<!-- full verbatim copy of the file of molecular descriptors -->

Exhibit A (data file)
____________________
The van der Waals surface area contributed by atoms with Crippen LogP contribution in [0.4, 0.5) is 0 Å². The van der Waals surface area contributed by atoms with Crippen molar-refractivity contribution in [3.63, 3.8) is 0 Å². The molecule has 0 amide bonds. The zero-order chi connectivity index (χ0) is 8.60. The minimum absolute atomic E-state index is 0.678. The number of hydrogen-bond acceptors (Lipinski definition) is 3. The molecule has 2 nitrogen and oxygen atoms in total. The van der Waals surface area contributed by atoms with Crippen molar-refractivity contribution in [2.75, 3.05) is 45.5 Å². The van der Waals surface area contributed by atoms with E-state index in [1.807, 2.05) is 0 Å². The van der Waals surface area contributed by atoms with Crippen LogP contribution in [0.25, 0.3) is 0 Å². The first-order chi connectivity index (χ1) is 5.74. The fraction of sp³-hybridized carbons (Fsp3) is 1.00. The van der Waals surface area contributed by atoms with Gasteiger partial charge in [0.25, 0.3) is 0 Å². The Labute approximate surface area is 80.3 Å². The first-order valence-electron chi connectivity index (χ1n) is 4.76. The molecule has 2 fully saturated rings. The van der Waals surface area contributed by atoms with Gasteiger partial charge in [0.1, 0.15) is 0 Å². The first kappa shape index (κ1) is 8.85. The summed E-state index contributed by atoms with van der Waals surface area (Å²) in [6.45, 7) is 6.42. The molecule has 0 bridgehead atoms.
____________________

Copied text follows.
The van der Waals surface area contributed by atoms with Crippen LogP contribution in [0.4, 0.5) is 0 Å². The van der Waals surface area contributed by atoms with Crippen molar-refractivity contribution in [3.63, 3.8) is 0 Å². The molecule has 0 amide bonds. The zero-order chi connectivity index (χ0) is 8.60. The minimum absolute atomic E-state index is 0.678. The number of hydrogen-bond acceptors (Lipinski definition) is 3. The molecule has 2 nitrogen and oxygen atoms in total. The van der Waals surface area contributed by atoms with Crippen molar-refractivity contribution in [2.75, 3.05) is 45.5 Å². The van der Waals surface area contributed by atoms with E-state index in [1.807, 2.05) is 0 Å². The van der Waals surface area contributed by atoms with Crippen LogP contribution in [0.25, 0.3) is 0 Å². The first-order chi connectivity index (χ1) is 5.74. The fraction of sp³-hybridized carbons (Fsp3) is 1.00. The van der Waals surface area contributed by atoms with Gasteiger partial charge in [0.25, 0.3) is 0 Å². The Labute approximate surface area is 80.3 Å². The first-order valence-electron chi connectivity index (χ1n) is 4.76. The molecule has 2 fully saturated rings. The van der Waals surface area contributed by atoms with Gasteiger partial charge in [0.1, 0.15) is 0 Å². The first kappa shape index (κ1) is 8.85. The summed E-state index contributed by atoms with van der Waals surface area (Å²) in [6.45, 7) is 6.42. The molecule has 0 bridgehead atoms.